PROVIDENCE, R.I. [Brown University] — A crowd of arrivals at the Amtrak train station marked the beginning of ADOCH, a three-day event that drew nearly 700 prospective students to Brown from 46 U.S. states and nearly two dozen countries
“ADOCH is such an important event for different reasons. This tends to be the first time many students see Brown and experience the community firsthand,” said Erik DeAngelis, associate director of admission. “I often hear graduating seniors mention a time at their ADOCH and how it was the first place they met some of their lifelong friends."
The Brown Derbies welcomed visitors at the train station Tuesday afternoon with four a cappella performances including Beyoncé’s Drunk in Love and If I Were A Boy.
Once on campus, the visitors didn’t waste any time taking advantage of what Brown had to offer. Ezza Ahmed of Linwood, N.J., scored a touchdown in a game of flag football across from the JCB. She was more interested in the upcoming Block Party, though. “I’ve met some really awesome people and they told me they were going,” said Ahmed, who had already found a group of friends.
Dean of Admission James Miller and his staff could finally put faces to photos — and they had seen a lot of photos. “You’ve been in our homes, been with us on our vacations,” Miller told a nearly full house under a tent on the College Green.
In her remarks, President Christina Paxson added that the College Admission staff has a knack for finding that spark that makes an applicant uniquely suited for the opportunities Brown affords. She offered a couple examples.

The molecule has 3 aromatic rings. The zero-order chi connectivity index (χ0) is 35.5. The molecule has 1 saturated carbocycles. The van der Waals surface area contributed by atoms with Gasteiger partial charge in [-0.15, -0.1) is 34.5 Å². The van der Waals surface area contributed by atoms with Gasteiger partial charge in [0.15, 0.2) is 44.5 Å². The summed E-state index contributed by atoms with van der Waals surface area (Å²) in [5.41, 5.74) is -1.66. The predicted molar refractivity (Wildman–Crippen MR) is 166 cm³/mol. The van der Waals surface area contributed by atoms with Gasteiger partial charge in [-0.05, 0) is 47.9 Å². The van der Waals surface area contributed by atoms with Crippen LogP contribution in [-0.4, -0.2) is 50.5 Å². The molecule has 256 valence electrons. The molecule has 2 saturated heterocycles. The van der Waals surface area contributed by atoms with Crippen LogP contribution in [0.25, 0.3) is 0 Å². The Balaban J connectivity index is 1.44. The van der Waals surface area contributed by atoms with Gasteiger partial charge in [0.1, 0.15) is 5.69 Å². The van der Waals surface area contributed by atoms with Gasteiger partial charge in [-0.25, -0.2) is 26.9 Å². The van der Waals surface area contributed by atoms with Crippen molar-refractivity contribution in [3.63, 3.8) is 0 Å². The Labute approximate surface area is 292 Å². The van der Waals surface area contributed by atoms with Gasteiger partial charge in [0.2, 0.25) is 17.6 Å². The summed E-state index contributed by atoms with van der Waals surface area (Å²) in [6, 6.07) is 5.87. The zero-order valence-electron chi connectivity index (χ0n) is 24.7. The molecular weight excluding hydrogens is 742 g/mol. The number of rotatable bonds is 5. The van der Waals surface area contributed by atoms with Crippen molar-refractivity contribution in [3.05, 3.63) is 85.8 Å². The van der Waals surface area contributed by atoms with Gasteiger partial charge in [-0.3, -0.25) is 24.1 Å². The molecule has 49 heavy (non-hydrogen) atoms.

“I realize I have the best job,” Paxson said, ending her speech with a promise that students who choose Brown will be part of an institution that is noticeably growing.
Discoveries began in earnest Wednesday morning. In “It’s A Small, Measles-Infected World After All,” Richard Bungiro spoke about the history of vaccines, how they work, and some of the deadly killers of the 20th century that have been eradicated.
Elsewhere, parents and students were learning about the history and future of hip-hop with Tricia Rose, professor of Africana studies. After her lecture, “The Roots of Hip Hop,” Rose took questions from potential students, and the discussion she began continued as the students left the building.
Following a Concentration Fair on the College Green — with representatives from 55 concentrations — students headed off for more lectures about neuroscience, health professions, the business program, University services, and other offerings.
On both evenings, the visitors took in a variety of student performances, found themselves in deep discussions, and engaged in activities that ADOCH planners suspect will be remembered for a lifetime.
“ADOCH is an instrumental part of attracting some of the best and brightest students around the world,” said DeAngelis. “We know they have acceptance offers to some other amazing institutions. ADOCH is the time for our community to help them figure out if Brown is the best place for them.”
Decision day is May 1.